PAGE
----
Pros: Two sets of three different-colored hard cases for the iPod nano, each protecting the majority of nano’s body, with two colors and one clear case in each set. Easy to attach and remove, use with third-party accessories.

Review: Speck Products See-Thru Sexy Hard Case 3-Pack for iPod nano

Cons: Cases are low on protection by comparison with best hard case options we’ve seen, exposing nano’s Click Wheel, entire bottom, and Hold switch. No belt or wrist strap included. While low on a per-case basis, total purchase price is higher than that of any other hard case option we’ve seen.

It’s hard to imagine what Speck Products was thinking when it dubbed its new See-Thru plastic shells ($30/3-pack) “Sexy Hard Cases,” but perhaps the company’s recent popularity in Japan, a country filled with funny English slogans, could explain it. Sold in packages of clear, blue and pink or clear, black, and red – the latter set clearly the sexier of the packages – the See-Thru cases provide a thin layer of hard plastic protection for most of your iPod nano.

As with most of the hard cases we’ve tested, you put your nano into the back half of the shell, which includes side and top protection, then pop on the top half of the shell, which overlaps the sides and top. Once locked in, the nano’s Hold switch is exposed at the top, the Click Wheel is open on the front, and the ports are entirely open at the bottom, an average approach to protection. Nothing but the shells is included in the package, either: Power Support’s Crystal Jacket supplements this sort of design with a Click Wheel cover and belt clip; Contour’s iSee-nano only a belt clip, and XtremeMac’s IceFrame with an entirely closed top; See-Thru’s design is comparatively plain. Unlike Contour’s and XtremeMac’s cases, we had no problem using any accessories with See-Thru: the case’s bottom is flush with the nano’s, so anything attaches without an issue.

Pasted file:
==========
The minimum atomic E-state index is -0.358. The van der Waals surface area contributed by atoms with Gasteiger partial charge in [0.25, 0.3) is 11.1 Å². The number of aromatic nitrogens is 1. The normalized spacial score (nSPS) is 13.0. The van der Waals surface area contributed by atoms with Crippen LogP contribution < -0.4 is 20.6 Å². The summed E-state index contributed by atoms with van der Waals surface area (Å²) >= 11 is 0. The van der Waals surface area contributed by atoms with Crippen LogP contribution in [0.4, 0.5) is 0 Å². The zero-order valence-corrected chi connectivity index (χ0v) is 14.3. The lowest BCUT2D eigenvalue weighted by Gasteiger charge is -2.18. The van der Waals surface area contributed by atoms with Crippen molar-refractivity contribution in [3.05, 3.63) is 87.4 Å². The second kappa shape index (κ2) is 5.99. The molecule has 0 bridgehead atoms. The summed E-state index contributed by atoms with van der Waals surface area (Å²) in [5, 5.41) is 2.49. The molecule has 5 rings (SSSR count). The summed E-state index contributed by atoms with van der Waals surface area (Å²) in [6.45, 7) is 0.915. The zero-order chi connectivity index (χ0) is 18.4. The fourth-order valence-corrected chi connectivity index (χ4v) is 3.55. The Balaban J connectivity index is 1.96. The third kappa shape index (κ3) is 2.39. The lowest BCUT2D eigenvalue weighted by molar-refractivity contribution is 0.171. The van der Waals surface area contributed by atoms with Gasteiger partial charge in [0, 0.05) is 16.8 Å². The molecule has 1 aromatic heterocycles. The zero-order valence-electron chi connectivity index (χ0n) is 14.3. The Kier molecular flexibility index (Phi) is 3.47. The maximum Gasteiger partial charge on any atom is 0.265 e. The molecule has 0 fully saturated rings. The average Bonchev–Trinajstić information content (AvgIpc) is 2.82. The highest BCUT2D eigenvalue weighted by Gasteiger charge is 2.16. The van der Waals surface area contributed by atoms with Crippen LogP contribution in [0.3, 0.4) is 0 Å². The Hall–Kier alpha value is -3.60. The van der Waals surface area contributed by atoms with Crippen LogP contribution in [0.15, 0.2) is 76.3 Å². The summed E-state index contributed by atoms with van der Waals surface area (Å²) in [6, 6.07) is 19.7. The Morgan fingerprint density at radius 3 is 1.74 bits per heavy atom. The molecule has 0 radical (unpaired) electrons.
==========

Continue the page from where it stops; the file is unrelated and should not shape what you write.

The biggest difference here is Speck’s array of colors, which may be an attractive option for some people based on its obvious benefit and despite an obvious consequence. On a positive note, you can re-color any nano – particularly a white one – in one of the three colors offered by Speck, or go with a clear or black version for a “standard” look. But the nano’s screen is unfortunately re-colored by any See-Thru save the clear one, which is less than ideal unless you really don’t care what the color screen looks like, or want to see it color-shifted. If you’ve ever wanted to view your nano through rose-colored glasses, the red or pink shells might be to your liking; the blue shell is a rich shade that darkens the screen, and we suspect that the black version is the same – we didn’t receive it for testing.


There’s also the issue of pricing. Though you get three cases in a package, Speck’s $30 price tag is higher than any of the aforementioned competitors, and it’s the only case design of the bunch that doesn’t include a wrist strap or belt clip for carrying outside of your pocket or bag. The lack of a strap or clip isn’t a big deal to us, nor is the fact that this is one of the thinnest hard cases we’ve seen for the nano – arguably an asset for the thin nano – but other people may have different opinions. Since other cases are at least as protective, less expensive, and more versatile in all ways except color, we’d recommend See-Thru only to a limited audience – people who really want the color options, don’t mind paying a bit more to get them, and also don’t mind the screen tinting caused by this design.

Our Rating

Limited Recommendation

Company and Price

Company: Speck Products


Models: See-Thru for iPod nano

Prices: $30

Compatible: iPod nano

Jeremy Horwitz

Jeremy Horwitz was the Editor-in-Chief at iLounge. He has written over 5,000 articles and reviews for the website and is one of the most respected members of the Apple media. Horwitz has been following Apple since the release of the original iPod in 2001. He was one of the first reviewers to receive a pre-release unit of the device, and his review helped put iLounge on the map as a go-to source for Apple news.